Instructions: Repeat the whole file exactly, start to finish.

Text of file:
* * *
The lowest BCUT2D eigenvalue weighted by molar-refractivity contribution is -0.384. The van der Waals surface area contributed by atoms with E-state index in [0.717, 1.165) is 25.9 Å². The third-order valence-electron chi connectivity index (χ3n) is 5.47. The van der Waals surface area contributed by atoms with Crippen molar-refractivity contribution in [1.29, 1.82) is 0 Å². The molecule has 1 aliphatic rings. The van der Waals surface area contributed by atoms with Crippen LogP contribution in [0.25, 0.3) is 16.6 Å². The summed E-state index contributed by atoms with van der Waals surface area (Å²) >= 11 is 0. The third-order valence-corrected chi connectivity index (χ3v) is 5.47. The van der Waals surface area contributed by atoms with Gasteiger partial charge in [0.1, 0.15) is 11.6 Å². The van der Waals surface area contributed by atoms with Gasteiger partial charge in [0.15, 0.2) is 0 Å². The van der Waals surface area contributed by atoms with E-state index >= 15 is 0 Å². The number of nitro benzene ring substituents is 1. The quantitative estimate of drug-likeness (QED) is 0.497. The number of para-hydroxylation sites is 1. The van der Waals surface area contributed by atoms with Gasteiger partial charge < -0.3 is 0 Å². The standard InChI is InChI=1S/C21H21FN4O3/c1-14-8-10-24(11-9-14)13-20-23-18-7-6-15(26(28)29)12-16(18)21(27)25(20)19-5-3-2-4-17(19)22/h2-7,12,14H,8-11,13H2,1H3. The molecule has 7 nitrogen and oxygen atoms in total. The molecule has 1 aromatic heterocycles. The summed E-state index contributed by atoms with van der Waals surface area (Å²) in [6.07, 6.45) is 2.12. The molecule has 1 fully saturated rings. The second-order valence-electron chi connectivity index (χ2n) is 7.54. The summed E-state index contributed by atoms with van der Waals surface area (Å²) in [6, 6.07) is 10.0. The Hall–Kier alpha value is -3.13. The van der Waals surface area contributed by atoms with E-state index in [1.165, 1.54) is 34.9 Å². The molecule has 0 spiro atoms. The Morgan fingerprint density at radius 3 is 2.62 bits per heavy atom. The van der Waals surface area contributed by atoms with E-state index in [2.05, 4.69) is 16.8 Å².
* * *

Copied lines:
The lowest BCUT2D eigenvalue weighted by molar-refractivity contribution is -0.384. The van der Waals surface area contributed by atoms with E-state index in [0.717, 1.165) is 25.9 Å². The third-order valence-electron chi connectivity index (χ3n) is 5.47. The van der Waals surface area contributed by atoms with Crippen molar-refractivity contribution in [1.29, 1.82) is 0 Å². The molecule has 1 aliphatic rings. The van der Waals surface area contributed by atoms with Crippen LogP contribution in [0.25, 0.3) is 16.6 Å². The summed E-state index contributed by atoms with van der Waals surface area (Å²) >= 11 is 0. The third-order valence-corrected chi connectivity index (χ3v) is 5.47. The van der Waals surface area contributed by atoms with Gasteiger partial charge in [0.1, 0.15) is 11.6 Å². The van der Waals surface area contributed by atoms with Gasteiger partial charge in [0.15, 0.2) is 0 Å². The van der Waals surface area contributed by atoms with E-state index >= 15 is 0 Å². The number of nitro benzene ring substituents is 1. The quantitative estimate of drug-likeness (QED) is 0.497. The number of para-hydroxylation sites is 1. The van der Waals surface area contributed by atoms with Gasteiger partial charge < -0.3 is 0 Å². The standard InChI is InChI=1S/C21H21FN4O3/c1-14-8-10-24(11-9-14)13-20-23-18-7-6-15(26(28)29)12-16(18)21(27)25(20)19-5-3-2-4-17(19)22/h2-7,12,14H,8-11,13H2,1H3. The molecule has 7 nitrogen and oxygen atoms in total. The molecule has 1 aromatic heterocycles. The summed E-state index contributed by atoms with van der Waals surface area (Å²) in [6.07, 6.45) is 2.12. The molecule has 1 fully saturated rings. The second-order valence-electron chi connectivity index (χ2n) is 7.54. The summed E-state index contributed by atoms with van der Waals surface area (Å²) in [6, 6.07) is 10.0. The Hall–Kier alpha value is -3.13. The van der Waals surface area contributed by atoms with E-state index in [1.165, 1.54) is 34.9 Å². The molecule has 0 spiro atoms. The Morgan fingerprint density at radius 3 is 2.62 bits per heavy atom. The van der Waals surface area contributed by atoms with E-state index in [2.05, 4.69) is 16.8 Å².